Connected Health Champion Receives the NovaUCD 2017 Innovation Award
The NovaUCD 2017 Innovation Award was today presented to University College Dublin’s (UCD) Dean of Physiotherapy, Professor Brian Caulfield.
The Award was presented to Professor Caulfield, who is championing the development of a connected health ecosystem in Ireland, by UCD President, Professor Andrew J. Deeks.
The Award was presented during an event held at NovaUCD, in recognition of Professor Caulfield’s successful commercialisation of research, undertaken at UCD’s School of Public Health, Physiotherapy and Sports Science.
Professor Brian Caulfield, UCD School of Public Health, Physiotherapy and Sports Science, recipient of the NovaUCD 2017 Innovation Award
Over the last 10 years the focus of Professor Caulfield’s research programme has been on exploiting technological advances to enhance human performance, in the fields of connected health and sport, through wearable and mobile sensing measurement and intervention applications.
These applications are now opening up new avenues for human performance evaluation and enhancement in areas from elite sport to rehabilitation medicine to gerontology.
His research in these areas has led to significant commercial opportunities in terms of exploitation of intellectual property (IP) by industry partners, including licensing and spin-out activity. His IP portfolio includes; 8 invention disclosures, 4 priority and 3 PCT patent applications and 6 licences.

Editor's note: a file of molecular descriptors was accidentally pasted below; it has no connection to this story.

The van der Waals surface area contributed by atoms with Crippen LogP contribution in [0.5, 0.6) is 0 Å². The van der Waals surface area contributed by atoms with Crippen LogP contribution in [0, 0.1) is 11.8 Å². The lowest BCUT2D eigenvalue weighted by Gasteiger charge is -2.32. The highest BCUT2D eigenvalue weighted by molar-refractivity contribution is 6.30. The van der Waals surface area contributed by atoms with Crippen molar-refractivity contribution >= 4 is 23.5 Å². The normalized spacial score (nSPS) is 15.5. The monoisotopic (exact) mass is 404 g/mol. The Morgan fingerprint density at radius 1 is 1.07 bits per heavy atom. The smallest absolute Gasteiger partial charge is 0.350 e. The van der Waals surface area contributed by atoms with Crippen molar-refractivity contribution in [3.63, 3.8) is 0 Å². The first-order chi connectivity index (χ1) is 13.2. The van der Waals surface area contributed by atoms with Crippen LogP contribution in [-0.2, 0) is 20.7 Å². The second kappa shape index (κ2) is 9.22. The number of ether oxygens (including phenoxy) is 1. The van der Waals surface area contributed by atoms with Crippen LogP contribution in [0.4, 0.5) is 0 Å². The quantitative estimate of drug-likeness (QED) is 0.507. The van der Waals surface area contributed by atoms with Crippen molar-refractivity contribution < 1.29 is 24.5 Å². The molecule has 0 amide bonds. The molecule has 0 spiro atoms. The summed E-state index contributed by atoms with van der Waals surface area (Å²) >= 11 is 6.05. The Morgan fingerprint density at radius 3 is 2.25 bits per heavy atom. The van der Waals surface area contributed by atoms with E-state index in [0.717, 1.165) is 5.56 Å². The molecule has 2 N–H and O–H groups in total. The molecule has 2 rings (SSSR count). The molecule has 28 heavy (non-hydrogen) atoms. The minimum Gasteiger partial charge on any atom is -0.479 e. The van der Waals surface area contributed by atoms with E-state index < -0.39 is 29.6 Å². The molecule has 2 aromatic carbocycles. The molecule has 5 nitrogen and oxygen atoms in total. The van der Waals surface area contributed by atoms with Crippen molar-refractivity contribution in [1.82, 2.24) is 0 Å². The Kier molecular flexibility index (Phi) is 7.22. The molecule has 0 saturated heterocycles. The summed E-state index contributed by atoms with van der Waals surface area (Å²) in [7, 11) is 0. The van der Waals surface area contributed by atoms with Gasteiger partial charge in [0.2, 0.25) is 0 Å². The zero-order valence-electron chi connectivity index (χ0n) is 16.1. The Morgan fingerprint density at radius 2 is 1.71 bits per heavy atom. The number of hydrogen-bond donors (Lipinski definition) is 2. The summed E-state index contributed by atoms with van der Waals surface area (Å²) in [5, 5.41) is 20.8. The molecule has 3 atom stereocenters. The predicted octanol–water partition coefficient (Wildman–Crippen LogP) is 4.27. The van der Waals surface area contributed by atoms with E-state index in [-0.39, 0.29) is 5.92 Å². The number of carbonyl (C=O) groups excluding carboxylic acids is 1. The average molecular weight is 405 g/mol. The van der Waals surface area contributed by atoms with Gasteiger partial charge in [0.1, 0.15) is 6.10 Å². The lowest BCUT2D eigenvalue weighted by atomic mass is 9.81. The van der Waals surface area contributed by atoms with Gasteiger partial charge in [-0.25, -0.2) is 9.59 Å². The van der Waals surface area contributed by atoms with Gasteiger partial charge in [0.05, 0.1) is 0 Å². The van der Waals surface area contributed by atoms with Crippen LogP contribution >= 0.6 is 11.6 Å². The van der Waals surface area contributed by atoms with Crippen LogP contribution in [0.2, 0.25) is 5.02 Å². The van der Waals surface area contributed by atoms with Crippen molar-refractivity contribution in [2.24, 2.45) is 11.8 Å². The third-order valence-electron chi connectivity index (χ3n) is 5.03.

He has also collaborated with a range of multi-national and start-up companies including; BioMedical Research Ltd, Fujitsu Laboratories, GE, Intel, Novartis and Shimmer Research.
His collaboration with BioMedical Research resulted in the successful launch of an innovative medical device that facilitates effective self-directed, home-based management of stress urinary incontinence.
This non-invasive medical device, INNOVO®, now being commercialised by Atlantic Therapeutics, a spin-out of BioMedical Research, has already had a significant impact on the lives of thousands of patients in Ireland, UK and in Europe.
As a Director of the TRIL Centre, a UCD research centre focused on technologies for independent living, he collaborated closely with Dr Barry Greene on the research that now underpins the technology platform of Kinesis Health Technologies. Kinesis Health Technologies, a UCD spin-out company, was established in 2013 by Dr Greene and Seamus Small.
Tom Flanagan, UCD Director of Enterprise and Commercialisation, Prof. Andrew Deeks, UCD President, Prof. Brian Caulfield and Prof. Orla Feely, UCD Vice-President for Research, Innovation and Impact
Professor Andrew J. Deeks, UCD President said, “I am delighted to present the NovaUCD 2017 Innovation Award to Professor Brian Caulfield, a champion of the connected health research and innovation ecosystem at UCD and in Ireland. This Award recognises the quality and impact of his peer-reviewed research, his commitment and success in commercialising the resulting intellectual property, and his dedication to forging key strategic links with policy makers, clinicians, industry leaders, innovative start-ups and research groups to drive advances in the connected health field.”
He added, “This Award also recognises Brian as an innovation role model who combines excellence in teaching and research with a proven commitment to translating research outcomes into commercial applications to impact the lives of people.”